Identification: The habitat and web these spiders are found in will help with their identification. Both sexes have rather long, narrow bodies with a dark brown coloration, with lighter colored legs that are longer than their bodies. Adult males possess very enlarged palps (see photo above).


adult female Hololena
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Common Name: no common name exists for this species of spider

Scientific Name: Hololena sp.

Family: Agelenidae

Size: body length about 1/2 inch; total length (including legs) about 1 inch.

Behavior: This spider constructs sheet webs, commonly in shrubs, with a circular retreat at the back of the web in which the spider sits-in-wait for prey to enter the web. They are usually active at night, but may opportunistically take prey during the day.

When and Where to Find: Very common in summer through early fall. Look for their webs in dense shrubs and at the base of ornamental or bunch grasses.

Identification: Tan to light brown, with nearly parallel dark stripes extending from the eyes to the rear of the cephalothorax. Similar dark stripes extend the length of the abdomen giving the appearance of two thin dark stripes extending from the eyes to the spinnerets.

adult male Hololena

"Wandering" Spiders

adult female crab spider (rollover for white adult female crab spider)
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Common Name: Goldenrod Crab Spider

Scientific Name: Misumena vatia

Family: Thomisidae (crab spiders)

Size: Males and females are sexually dimorphic, meaning they are very different in size and appearance when they are adults. Adult females have a body length of about 3/8 inch, and their abdomens can become quite large when they are gravid. Adult males are much thinner and smaller, with a body length up to 5/32 inch.

Behavior: This spider sits-and-waits, typically on flowers, for insect prey to land within reach. As adults, they specialize in eating bees and flies that pollinate flowers. They wait with outstretched legs for an insect to land within grasp, then quickly grab the insect with their first two legs, and deliver a bite that paralyzes the insect.

When and Where to Find: On flowers in sunny areas, and less frequently on flowers and vegetation in partially shaded habitats. Immatures can be found in spring, while adults may be found in early summer through early fall.

Identification: The first and second pairs of legs are very long and extend sideways. Females are uniformly light-colored, except for a pair of red stripes extending halfway back from the front of the abdomen. Individuals can change their body color (over a few days time) to better match the flower color they are on, changing between yellow (photo), or white (rollover photo). The immature males are whitish in color, but their first two pairs of legs begin to turn dark as they mature. After their final molt when they are adults, the males' first two legs and cephalothorax are dark reddish-black, while their abdomen is pale yellow with two reddish stripes.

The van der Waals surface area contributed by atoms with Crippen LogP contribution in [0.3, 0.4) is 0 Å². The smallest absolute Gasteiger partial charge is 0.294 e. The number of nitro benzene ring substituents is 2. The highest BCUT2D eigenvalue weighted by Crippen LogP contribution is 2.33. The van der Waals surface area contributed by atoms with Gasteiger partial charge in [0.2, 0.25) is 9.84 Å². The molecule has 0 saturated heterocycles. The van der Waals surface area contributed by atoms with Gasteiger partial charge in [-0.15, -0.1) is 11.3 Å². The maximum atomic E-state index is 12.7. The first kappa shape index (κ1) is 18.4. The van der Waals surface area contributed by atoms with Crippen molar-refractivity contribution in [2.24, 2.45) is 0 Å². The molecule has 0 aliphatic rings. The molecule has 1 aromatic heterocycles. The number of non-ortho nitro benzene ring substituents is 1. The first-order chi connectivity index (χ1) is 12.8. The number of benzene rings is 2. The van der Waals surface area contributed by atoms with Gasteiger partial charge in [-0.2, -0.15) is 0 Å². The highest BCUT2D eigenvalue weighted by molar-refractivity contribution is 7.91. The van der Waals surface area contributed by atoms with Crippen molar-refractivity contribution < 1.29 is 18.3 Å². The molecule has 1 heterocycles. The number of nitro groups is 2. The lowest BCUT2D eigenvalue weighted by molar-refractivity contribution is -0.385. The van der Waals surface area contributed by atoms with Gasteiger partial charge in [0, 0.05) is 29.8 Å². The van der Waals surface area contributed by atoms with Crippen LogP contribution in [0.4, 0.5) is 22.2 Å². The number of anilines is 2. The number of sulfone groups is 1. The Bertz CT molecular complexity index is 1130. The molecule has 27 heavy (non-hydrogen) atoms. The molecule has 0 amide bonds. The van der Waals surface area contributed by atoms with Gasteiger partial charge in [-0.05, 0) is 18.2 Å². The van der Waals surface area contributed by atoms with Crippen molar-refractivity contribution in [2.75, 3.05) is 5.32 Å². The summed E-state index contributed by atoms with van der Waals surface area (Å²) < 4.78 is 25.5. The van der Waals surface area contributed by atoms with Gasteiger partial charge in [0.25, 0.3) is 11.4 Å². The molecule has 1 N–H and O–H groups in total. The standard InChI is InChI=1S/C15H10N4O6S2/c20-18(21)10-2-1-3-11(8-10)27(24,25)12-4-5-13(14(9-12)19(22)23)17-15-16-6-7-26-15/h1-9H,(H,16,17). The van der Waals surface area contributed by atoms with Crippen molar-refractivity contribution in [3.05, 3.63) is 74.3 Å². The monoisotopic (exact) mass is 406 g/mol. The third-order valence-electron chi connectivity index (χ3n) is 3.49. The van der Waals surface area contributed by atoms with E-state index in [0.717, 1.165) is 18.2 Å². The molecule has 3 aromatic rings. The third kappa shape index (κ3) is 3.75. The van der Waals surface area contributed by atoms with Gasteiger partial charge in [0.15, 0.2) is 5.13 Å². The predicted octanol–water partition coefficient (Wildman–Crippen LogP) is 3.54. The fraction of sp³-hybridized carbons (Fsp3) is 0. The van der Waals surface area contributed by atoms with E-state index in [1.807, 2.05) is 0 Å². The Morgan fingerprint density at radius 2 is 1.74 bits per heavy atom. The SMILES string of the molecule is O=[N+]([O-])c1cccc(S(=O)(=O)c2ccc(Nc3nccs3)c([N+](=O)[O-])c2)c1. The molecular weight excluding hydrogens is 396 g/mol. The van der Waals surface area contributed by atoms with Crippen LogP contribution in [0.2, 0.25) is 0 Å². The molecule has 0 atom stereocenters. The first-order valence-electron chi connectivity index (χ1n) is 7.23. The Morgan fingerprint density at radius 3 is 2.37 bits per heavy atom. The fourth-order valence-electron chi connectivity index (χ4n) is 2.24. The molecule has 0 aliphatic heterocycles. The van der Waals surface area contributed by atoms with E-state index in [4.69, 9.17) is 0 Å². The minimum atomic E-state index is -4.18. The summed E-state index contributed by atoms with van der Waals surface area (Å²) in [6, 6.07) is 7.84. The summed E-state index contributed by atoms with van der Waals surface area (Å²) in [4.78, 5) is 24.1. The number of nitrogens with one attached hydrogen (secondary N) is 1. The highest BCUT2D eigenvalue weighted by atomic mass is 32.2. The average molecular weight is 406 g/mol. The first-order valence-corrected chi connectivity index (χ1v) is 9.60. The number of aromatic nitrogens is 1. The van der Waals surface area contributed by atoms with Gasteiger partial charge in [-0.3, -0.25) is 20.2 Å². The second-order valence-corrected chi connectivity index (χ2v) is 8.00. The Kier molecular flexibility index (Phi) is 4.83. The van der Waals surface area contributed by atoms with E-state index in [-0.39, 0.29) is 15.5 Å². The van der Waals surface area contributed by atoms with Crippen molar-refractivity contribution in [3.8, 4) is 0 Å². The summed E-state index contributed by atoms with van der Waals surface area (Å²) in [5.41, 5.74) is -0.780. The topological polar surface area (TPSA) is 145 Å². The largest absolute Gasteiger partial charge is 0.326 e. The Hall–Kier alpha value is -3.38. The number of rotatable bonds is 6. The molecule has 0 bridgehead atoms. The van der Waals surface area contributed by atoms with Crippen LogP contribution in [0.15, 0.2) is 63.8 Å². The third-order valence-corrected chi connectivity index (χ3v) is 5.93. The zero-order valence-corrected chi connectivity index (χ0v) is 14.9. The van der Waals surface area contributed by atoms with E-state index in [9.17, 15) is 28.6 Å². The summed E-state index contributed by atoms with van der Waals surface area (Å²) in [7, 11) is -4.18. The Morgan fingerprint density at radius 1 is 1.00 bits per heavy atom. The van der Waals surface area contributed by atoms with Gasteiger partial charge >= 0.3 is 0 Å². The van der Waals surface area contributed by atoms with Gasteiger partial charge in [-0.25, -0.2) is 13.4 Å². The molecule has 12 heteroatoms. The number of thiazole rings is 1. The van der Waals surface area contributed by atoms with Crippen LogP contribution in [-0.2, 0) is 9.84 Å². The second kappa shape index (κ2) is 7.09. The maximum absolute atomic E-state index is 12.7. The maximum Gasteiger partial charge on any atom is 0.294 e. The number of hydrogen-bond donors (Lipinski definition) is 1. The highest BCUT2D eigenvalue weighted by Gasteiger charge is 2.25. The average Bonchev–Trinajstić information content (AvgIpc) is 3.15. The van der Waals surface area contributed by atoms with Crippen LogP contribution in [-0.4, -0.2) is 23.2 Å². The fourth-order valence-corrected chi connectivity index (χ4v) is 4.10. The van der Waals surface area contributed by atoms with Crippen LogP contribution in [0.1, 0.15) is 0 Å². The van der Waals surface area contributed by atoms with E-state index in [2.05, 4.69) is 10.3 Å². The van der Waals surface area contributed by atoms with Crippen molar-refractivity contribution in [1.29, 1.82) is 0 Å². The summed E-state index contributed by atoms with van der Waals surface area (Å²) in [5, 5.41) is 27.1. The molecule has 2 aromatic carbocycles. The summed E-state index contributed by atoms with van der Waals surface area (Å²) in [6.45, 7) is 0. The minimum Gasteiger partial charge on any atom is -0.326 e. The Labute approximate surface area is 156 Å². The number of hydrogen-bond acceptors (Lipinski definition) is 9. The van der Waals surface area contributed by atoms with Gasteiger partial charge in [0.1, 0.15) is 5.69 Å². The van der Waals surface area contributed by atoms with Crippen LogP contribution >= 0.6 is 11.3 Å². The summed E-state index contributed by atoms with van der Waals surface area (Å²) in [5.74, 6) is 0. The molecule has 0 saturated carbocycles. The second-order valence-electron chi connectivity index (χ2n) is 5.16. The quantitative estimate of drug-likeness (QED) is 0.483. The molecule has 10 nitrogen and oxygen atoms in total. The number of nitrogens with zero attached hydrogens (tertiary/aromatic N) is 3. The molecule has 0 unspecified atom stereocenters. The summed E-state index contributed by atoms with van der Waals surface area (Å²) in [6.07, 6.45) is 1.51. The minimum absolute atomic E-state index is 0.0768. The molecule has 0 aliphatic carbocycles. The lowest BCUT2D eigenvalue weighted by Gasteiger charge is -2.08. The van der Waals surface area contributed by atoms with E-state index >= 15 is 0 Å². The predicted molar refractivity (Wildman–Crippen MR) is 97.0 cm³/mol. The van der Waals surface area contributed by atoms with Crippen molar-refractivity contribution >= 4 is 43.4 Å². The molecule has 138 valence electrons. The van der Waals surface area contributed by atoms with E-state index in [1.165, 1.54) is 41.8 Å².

adult male crab spider

adult female Enoplognatha feeding on a bumblebee (rollover for another image)
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Common Name: A type of cobweb spider without a common name

Scientific Name: Enoplognatha ovata

Family: Theridiidae (cobweb weavers)

Size: adult body length about 5/32 to 9/32 inch.

Behavior: This spider exhibits an unusual behavior compared to others spiders in this family. While most cobweb weavers build cobwebs designed to capture prey, Enoplognatha does not build a web, but instead actively stalks its prey. It typically bites its prey, and then may use some silk to help subdue its prey, but does not wrap it in silk. They are typically found in vegetation, and eat insects that are attracted to the flowers, or insects that rest on the leaves of the plant.

When and Where to Find: During summer on vegetation frequented by pollinators.

Identification: Abdomen round in shape, and much larger than cephalothorax. Abdomen white to light yellow in color, normally with two parallel rows of dots on either side of mid-line on dorsal (upper) side, extending from near cephalothorax to near spinnerets. Some individuals have pronounced red or black markings on their abdomen.

adult female Enoplognatha feeding on a honeybee

adult female lynx spider

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Common Name: Western lynx spider

Scientific Name: Oxyopes scalaris

Family: Oxyopidae (lynx spiders)

Size: body length up to about 5/16 inch.

Behavior: Active predators during the day. They are both sit-and-wait predators, but may also stalk their prey like a cat. They move using a characteristic darting behavior, and are capable of moving quickly. However, they also can often be found sitting still and basking in the sun, as the above male lynx spider was when photographed.

When and Where to Find: Adults can be found late spring through summer, often in tall grasses or other vegetation.